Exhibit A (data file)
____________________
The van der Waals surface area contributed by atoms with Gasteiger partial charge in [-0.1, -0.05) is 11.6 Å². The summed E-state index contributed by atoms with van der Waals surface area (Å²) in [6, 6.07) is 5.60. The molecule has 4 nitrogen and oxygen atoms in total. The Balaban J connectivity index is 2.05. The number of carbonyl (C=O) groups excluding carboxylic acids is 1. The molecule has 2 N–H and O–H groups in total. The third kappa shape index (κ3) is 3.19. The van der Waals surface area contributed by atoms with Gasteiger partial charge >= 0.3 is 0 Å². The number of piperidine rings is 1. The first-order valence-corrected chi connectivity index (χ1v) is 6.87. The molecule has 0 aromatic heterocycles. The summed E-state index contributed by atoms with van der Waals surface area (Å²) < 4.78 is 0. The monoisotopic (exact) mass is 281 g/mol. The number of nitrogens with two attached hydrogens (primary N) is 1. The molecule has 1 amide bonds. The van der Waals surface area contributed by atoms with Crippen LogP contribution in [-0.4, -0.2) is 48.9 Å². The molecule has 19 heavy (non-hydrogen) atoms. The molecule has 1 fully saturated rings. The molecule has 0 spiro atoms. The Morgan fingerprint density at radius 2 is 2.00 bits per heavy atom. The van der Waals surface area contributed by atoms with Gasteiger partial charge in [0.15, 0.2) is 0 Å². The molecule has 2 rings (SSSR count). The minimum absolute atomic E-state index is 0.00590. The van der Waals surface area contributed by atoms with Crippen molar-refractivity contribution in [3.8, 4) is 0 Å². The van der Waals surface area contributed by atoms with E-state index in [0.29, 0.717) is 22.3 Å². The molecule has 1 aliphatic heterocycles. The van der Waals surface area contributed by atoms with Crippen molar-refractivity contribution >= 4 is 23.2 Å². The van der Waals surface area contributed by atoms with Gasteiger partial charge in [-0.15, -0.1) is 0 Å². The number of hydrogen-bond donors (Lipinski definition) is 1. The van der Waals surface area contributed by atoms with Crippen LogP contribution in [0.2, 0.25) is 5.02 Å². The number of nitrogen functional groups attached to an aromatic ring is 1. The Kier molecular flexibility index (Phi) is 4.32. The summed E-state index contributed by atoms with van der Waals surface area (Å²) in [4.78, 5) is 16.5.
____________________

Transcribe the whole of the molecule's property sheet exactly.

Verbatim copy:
The van der Waals surface area contributed by atoms with Gasteiger partial charge in [-0.1, -0.05) is 11.6 Å². The summed E-state index contributed by atoms with van der Waals surface area (Å²) in [6, 6.07) is 5.60. The molecule has 4 nitrogen and oxygen atoms in total. The Balaban J connectivity index is 2.05. The number of carbonyl (C=O) groups excluding carboxylic acids is 1. The molecule has 2 N–H and O–H groups in total. The third kappa shape index (κ3) is 3.19. The van der Waals surface area contributed by atoms with Gasteiger partial charge >= 0.3 is 0 Å². The number of piperidine rings is 1. The first-order valence-corrected chi connectivity index (χ1v) is 6.87. The molecule has 0 aromatic heterocycles. The summed E-state index contributed by atoms with van der Waals surface area (Å²) < 4.78 is 0. The monoisotopic (exact) mass is 281 g/mol. The number of nitrogens with two attached hydrogens (primary N) is 1. The molecule has 1 amide bonds. The van der Waals surface area contributed by atoms with Crippen LogP contribution in [-0.4, -0.2) is 48.9 Å². The molecule has 19 heavy (non-hydrogen) atoms. The molecule has 1 fully saturated rings. The molecule has 0 spiro atoms. The Morgan fingerprint density at radius 2 is 2.00 bits per heavy atom. The van der Waals surface area contributed by atoms with Gasteiger partial charge in [0.15, 0.2) is 0 Å². The molecule has 2 rings (SSSR count). The minimum absolute atomic E-state index is 0.00590. The van der Waals surface area contributed by atoms with Crippen molar-refractivity contribution in [3.8, 4) is 0 Å². The van der Waals surface area contributed by atoms with E-state index in [0.29, 0.717) is 22.3 Å². The molecule has 1 aliphatic heterocycles. The van der Waals surface area contributed by atoms with Crippen molar-refractivity contribution >= 4 is 23.2 Å². The van der Waals surface area contributed by atoms with Gasteiger partial charge in [-0.15, -0.1) is 0 Å². The number of hydrogen-bond donors (Lipinski definition) is 1. The van der Waals surface area contributed by atoms with Crippen LogP contribution in [0.2, 0.25) is 5.02 Å². The number of nitrogen functional groups attached to an aromatic ring is 1. The Kier molecular flexibility index (Phi) is 4.32. The summed E-state index contributed by atoms with van der Waals surface area (Å²) in [4.78, 5) is 16.5.